This Greenpoint taqueria is selling NYC’s best new tacos. Almost everything about Taqueria Ramirez is modeled after Mexico City’s legendary spots, complete with colorful plastic plates, as well as a choricera and comal custom made in CDMX. Their tacos - which all cost $4 - range from shredded suadero and al pastor, to longaniza with bright porky juices. The suadero stews for long enough, around three hours, so the lower belly cut of beef can break down. But our favorite taco remains the tripa, which has such little chewy toughness it might be unidentifiable as a cow’s stomach lining save for the iron-forward taste. The restaurant’s space only holds about ten people, most of whom will get to watch the action in the open kitchen from courtside seats at the counter. Otherwise plan on finding a spot to stand outside, while you already scheme the best possible time to come back for more tacos.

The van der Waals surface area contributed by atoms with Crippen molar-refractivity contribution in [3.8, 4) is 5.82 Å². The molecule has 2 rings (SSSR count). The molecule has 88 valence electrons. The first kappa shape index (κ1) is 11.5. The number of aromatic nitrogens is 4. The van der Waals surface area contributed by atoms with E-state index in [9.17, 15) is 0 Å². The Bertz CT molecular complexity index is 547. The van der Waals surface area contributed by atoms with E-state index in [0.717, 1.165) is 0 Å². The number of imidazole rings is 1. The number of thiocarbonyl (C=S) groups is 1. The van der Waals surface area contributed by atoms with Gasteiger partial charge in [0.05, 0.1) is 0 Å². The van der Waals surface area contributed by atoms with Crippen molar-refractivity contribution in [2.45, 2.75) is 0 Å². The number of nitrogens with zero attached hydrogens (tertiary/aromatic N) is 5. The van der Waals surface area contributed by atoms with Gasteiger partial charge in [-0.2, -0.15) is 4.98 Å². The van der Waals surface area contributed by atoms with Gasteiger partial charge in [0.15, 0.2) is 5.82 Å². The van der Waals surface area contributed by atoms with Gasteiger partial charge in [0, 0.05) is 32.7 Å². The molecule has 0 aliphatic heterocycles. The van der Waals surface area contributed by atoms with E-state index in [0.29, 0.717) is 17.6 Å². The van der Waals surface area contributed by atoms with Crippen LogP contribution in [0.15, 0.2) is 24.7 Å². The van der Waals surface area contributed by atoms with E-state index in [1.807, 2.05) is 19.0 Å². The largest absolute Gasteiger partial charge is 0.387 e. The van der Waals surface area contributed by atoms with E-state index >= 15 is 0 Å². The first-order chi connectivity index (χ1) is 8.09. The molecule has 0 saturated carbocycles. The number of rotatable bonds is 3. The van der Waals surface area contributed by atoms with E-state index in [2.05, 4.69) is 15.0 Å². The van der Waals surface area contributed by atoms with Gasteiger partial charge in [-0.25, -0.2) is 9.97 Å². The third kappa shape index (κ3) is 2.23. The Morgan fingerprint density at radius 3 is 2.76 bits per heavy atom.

Mariscos El Submarino has several great raw seafood options, but a meal at this Mexican restaurant in Jackson Heights isn’t complete without an order of ceviche mixto. This massive bowl of jalapeño-covered prawns, fresh white fish, and tender octopus gets marinated in a creamy house sauce and then topped with several perfect slices of avocado. And it’ll transport you to a chill beachside seafood shack in Puerto Escondido. While you’re here, don’t miss their aguachile negro. The smoky seafood dish gets its color (and name) from a blend of charred green and red chiles that you’ll see flecked in the loose water-and-lime-based sauce. Both dishes come with a side of crunchy, flat tortillas so you can build your own tostada with acidic tilapia, shrimp, octopus, and creamy avocado slices.